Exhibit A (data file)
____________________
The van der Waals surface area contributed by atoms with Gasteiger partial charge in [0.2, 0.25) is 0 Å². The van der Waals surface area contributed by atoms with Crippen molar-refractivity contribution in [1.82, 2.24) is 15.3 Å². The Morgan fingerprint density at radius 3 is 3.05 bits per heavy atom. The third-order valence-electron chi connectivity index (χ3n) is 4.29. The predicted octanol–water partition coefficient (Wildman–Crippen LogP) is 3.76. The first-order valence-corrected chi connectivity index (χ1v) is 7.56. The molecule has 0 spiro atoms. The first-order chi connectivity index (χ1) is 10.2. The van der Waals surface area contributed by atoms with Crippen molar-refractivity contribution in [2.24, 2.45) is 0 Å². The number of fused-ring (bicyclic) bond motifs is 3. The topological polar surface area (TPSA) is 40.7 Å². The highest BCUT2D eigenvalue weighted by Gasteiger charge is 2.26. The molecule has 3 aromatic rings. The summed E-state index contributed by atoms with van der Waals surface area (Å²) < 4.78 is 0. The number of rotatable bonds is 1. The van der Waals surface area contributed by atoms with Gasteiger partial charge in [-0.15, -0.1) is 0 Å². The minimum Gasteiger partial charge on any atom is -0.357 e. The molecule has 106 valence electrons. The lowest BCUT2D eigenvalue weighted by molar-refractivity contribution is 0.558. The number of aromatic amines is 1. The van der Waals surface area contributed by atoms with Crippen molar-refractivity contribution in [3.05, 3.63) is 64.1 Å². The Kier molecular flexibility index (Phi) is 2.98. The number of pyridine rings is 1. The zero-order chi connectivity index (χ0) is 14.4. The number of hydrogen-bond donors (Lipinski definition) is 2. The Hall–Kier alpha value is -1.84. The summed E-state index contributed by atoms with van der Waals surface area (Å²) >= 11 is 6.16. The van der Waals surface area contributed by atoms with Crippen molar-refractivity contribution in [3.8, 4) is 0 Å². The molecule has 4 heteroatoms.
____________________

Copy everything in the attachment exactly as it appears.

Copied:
The van der Waals surface area contributed by atoms with Gasteiger partial charge in [0.2, 0.25) is 0 Å². The van der Waals surface area contributed by atoms with Crippen molar-refractivity contribution in [1.82, 2.24) is 15.3 Å². The Morgan fingerprint density at radius 3 is 3.05 bits per heavy atom. The third-order valence-electron chi connectivity index (χ3n) is 4.29. The predicted octanol–water partition coefficient (Wildman–Crippen LogP) is 3.76. The first-order valence-corrected chi connectivity index (χ1v) is 7.56. The molecule has 0 spiro atoms. The first-order chi connectivity index (χ1) is 10.2. The van der Waals surface area contributed by atoms with Crippen molar-refractivity contribution in [2.24, 2.45) is 0 Å². The number of fused-ring (bicyclic) bond motifs is 3. The topological polar surface area (TPSA) is 40.7 Å². The highest BCUT2D eigenvalue weighted by Gasteiger charge is 2.26. The molecule has 3 aromatic rings. The summed E-state index contributed by atoms with van der Waals surface area (Å²) < 4.78 is 0. The number of rotatable bonds is 1. The van der Waals surface area contributed by atoms with Gasteiger partial charge in [-0.15, -0.1) is 0 Å². The minimum Gasteiger partial charge on any atom is -0.357 e. The molecule has 106 valence electrons. The lowest BCUT2D eigenvalue weighted by molar-refractivity contribution is 0.558. The number of aromatic amines is 1. The van der Waals surface area contributed by atoms with Crippen molar-refractivity contribution in [3.05, 3.63) is 64.1 Å². The Kier molecular flexibility index (Phi) is 2.98. The number of pyridine rings is 1. The zero-order chi connectivity index (χ0) is 14.4. The number of hydrogen-bond donors (Lipinski definition) is 2. The Hall–Kier alpha value is -1.84. The summed E-state index contributed by atoms with van der Waals surface area (Å²) >= 11 is 6.16. The van der Waals surface area contributed by atoms with Crippen molar-refractivity contribution in [3.8, 4) is 0 Å². The molecule has 4 heteroatoms.